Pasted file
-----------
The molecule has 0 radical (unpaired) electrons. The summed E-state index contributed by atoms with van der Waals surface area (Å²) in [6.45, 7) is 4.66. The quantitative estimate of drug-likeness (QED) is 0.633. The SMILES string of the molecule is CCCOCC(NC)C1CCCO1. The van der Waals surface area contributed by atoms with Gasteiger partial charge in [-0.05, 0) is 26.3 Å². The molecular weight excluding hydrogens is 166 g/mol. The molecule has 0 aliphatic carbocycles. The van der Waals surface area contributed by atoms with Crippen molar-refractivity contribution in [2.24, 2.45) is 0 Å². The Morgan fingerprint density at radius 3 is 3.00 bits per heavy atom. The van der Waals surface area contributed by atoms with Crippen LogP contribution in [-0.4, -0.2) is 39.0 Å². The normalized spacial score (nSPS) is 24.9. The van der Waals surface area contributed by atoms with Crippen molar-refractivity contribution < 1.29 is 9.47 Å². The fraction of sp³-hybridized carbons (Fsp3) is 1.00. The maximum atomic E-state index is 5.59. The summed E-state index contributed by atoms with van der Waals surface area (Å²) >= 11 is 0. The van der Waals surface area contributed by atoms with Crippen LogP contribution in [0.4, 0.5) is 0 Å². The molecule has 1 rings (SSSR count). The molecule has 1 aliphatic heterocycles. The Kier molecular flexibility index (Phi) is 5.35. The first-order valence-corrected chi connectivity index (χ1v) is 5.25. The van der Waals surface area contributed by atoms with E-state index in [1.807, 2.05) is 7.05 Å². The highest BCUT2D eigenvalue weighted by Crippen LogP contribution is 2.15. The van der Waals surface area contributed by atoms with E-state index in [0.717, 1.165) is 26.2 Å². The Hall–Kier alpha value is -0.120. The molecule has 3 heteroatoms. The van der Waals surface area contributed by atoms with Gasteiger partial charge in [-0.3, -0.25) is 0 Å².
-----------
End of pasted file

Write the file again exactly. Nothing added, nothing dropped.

The molecule has 0 radical (unpaired) electrons. The summed E-state index contributed by atoms with van der Waals surface area (Å²) in [6.45, 7) is 4.66. The quantitative estimate of drug-likeness (QED) is 0.633. The SMILES string of the molecule is CCCOCC(NC)C1CCCO1. The van der Waals surface area contributed by atoms with Gasteiger partial charge in [-0.05, 0) is 26.3 Å². The molecular weight excluding hydrogens is 166 g/mol. The molecule has 0 aliphatic carbocycles. The van der Waals surface area contributed by atoms with Crippen molar-refractivity contribution in [2.24, 2.45) is 0 Å². The Morgan fingerprint density at radius 3 is 3.00 bits per heavy atom. The van der Waals surface area contributed by atoms with Crippen LogP contribution in [-0.4, -0.2) is 39.0 Å². The normalized spacial score (nSPS) is 24.9. The van der Waals surface area contributed by atoms with Crippen molar-refractivity contribution < 1.29 is 9.47 Å². The fraction of sp³-hybridized carbons (Fsp3) is 1.00. The maximum atomic E-state index is 5.59. The summed E-state index contributed by atoms with van der Waals surface area (Å²) >= 11 is 0. The van der Waals surface area contributed by atoms with Crippen LogP contribution in [0.4, 0.5) is 0 Å². The molecule has 1 rings (SSSR count). The molecule has 1 aliphatic heterocycles. The Kier molecular flexibility index (Phi) is 5.35. The first-order valence-corrected chi connectivity index (χ1v) is 5.25. The van der Waals surface area contributed by atoms with E-state index in [1.807, 2.05) is 7.05 Å². The highest BCUT2D eigenvalue weighted by Crippen LogP contribution is 2.15. The van der Waals surface area contributed by atoms with E-state index in [0.717, 1.165) is 26.2 Å². The Hall–Kier alpha value is -0.120. The molecule has 3 heteroatoms. The van der Waals surface area contributed by atoms with Gasteiger partial charge in [-0.3, -0.25) is 0 Å².